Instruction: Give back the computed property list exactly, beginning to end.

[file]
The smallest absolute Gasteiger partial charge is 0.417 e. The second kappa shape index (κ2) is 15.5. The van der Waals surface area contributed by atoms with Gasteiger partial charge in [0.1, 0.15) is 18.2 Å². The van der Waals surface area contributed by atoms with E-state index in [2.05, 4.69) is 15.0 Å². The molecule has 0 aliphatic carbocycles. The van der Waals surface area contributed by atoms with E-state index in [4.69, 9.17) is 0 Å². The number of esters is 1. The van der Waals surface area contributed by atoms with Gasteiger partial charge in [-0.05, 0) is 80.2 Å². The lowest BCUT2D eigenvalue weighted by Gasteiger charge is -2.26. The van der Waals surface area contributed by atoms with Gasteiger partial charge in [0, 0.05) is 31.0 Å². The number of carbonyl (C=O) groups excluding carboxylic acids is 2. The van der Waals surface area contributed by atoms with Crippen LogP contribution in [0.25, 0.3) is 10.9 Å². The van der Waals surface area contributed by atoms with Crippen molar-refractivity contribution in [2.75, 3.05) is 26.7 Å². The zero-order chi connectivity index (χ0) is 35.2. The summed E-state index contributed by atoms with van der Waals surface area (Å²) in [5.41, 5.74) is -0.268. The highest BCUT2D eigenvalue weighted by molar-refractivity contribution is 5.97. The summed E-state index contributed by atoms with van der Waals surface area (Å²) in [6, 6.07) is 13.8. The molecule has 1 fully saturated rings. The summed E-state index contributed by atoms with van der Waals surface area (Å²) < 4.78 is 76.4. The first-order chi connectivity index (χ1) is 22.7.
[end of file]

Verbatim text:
The smallest absolute Gasteiger partial charge is 0.417 e. The second kappa shape index (κ2) is 15.5. The van der Waals surface area contributed by atoms with Gasteiger partial charge in [0.1, 0.15) is 18.2 Å². The van der Waals surface area contributed by atoms with E-state index in [2.05, 4.69) is 15.0 Å². The molecule has 0 aliphatic carbocycles. The van der Waals surface area contributed by atoms with E-state index in [4.69, 9.17) is 0 Å². The number of esters is 1. The van der Waals surface area contributed by atoms with Gasteiger partial charge in [-0.05, 0) is 80.2 Å². The lowest BCUT2D eigenvalue weighted by Gasteiger charge is -2.26. The van der Waals surface area contributed by atoms with Gasteiger partial charge in [0, 0.05) is 31.0 Å². The number of carbonyl (C=O) groups excluding carboxylic acids is 2. The van der Waals surface area contributed by atoms with Crippen LogP contribution in [0.25, 0.3) is 10.9 Å². The van der Waals surface area contributed by atoms with Crippen molar-refractivity contribution in [2.75, 3.05) is 26.7 Å². The zero-order chi connectivity index (χ0) is 35.2. The summed E-state index contributed by atoms with van der Waals surface area (Å²) in [5.41, 5.74) is -0.268. The highest BCUT2D eigenvalue weighted by molar-refractivity contribution is 5.97. The summed E-state index contributed by atoms with van der Waals surface area (Å²) in [6, 6.07) is 13.8. The molecule has 1 fully saturated rings. The summed E-state index contributed by atoms with van der Waals surface area (Å²) < 4.78 is 76.4. The first-order chi connectivity index (χ1) is 22.7.